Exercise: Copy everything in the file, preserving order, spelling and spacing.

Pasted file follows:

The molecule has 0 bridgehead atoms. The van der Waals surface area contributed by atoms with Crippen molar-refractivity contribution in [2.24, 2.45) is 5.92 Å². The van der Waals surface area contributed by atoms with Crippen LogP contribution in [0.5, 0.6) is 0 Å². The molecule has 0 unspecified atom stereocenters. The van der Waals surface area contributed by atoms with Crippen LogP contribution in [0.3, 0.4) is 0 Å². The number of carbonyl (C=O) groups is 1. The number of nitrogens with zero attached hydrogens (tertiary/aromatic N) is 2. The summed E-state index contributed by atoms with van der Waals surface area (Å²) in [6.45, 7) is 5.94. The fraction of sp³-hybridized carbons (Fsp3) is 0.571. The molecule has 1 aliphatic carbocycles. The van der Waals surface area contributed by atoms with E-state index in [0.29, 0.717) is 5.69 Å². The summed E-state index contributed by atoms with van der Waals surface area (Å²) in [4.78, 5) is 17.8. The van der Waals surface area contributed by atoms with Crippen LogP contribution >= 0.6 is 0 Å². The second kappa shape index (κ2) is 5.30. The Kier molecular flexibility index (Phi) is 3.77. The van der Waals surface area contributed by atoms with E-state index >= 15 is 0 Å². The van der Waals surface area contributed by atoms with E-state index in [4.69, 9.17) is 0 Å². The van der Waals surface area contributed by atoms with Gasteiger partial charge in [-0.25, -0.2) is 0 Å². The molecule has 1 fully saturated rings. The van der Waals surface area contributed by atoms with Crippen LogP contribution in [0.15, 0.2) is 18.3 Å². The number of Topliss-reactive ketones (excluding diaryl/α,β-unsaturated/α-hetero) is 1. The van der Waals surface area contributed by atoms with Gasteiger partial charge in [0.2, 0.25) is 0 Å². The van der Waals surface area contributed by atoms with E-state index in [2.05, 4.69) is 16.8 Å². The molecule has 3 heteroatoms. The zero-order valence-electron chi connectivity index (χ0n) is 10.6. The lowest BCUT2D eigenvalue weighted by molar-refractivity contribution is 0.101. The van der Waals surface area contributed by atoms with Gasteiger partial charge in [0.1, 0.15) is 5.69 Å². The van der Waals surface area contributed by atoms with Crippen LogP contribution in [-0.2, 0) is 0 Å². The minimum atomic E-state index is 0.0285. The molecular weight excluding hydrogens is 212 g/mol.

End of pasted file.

The molecule has 0 bridgehead atoms. The van der Waals surface area contributed by atoms with Crippen molar-refractivity contribution in [2.24, 2.45) is 5.92 Å². The van der Waals surface area contributed by atoms with Crippen LogP contribution in [0.5, 0.6) is 0 Å². The molecule has 0 unspecified atom stereocenters. The van der Waals surface area contributed by atoms with Crippen LogP contribution in [0.3, 0.4) is 0 Å². The number of carbonyl (C=O) groups is 1. The number of nitrogens with zero attached hydrogens (tertiary/aromatic N) is 2. The summed E-state index contributed by atoms with van der Waals surface area (Å²) in [6.45, 7) is 5.94. The fraction of sp³-hybridized carbons (Fsp3) is 0.571. The molecule has 1 aliphatic carbocycles. The van der Waals surface area contributed by atoms with E-state index in [0.29, 0.717) is 5.69 Å². The summed E-state index contributed by atoms with van der Waals surface area (Å²) in [4.78, 5) is 17.8. The van der Waals surface area contributed by atoms with Crippen LogP contribution >= 0.6 is 0 Å². The second kappa shape index (κ2) is 5.30. The Kier molecular flexibility index (Phi) is 3.77. The van der Waals surface area contributed by atoms with E-state index >= 15 is 0 Å². The van der Waals surface area contributed by atoms with E-state index in [4.69, 9.17) is 0 Å². The van der Waals surface area contributed by atoms with Gasteiger partial charge in [-0.25, -0.2) is 0 Å². The molecule has 1 fully saturated rings. The van der Waals surface area contributed by atoms with Crippen LogP contribution in [0.15, 0.2) is 18.3 Å². The number of Topliss-reactive ketones (excluding diaryl/α,β-unsaturated/α-hetero) is 1. The van der Waals surface area contributed by atoms with Gasteiger partial charge in [0.2, 0.25) is 0 Å². The van der Waals surface area contributed by atoms with E-state index in [2.05, 4.69) is 16.8 Å². The molecule has 3 heteroatoms. The zero-order valence-electron chi connectivity index (χ0n) is 10.6. The lowest BCUT2D eigenvalue weighted by molar-refractivity contribution is 0.101. The van der Waals surface area contributed by atoms with Gasteiger partial charge in [0.1, 0.15) is 5.69 Å². The van der Waals surface area contributed by atoms with Crippen LogP contribution in [-0.2, 0) is 0 Å². The minimum atomic E-state index is 0.0285. The molecular weight excluding hydrogens is 212 g/mol.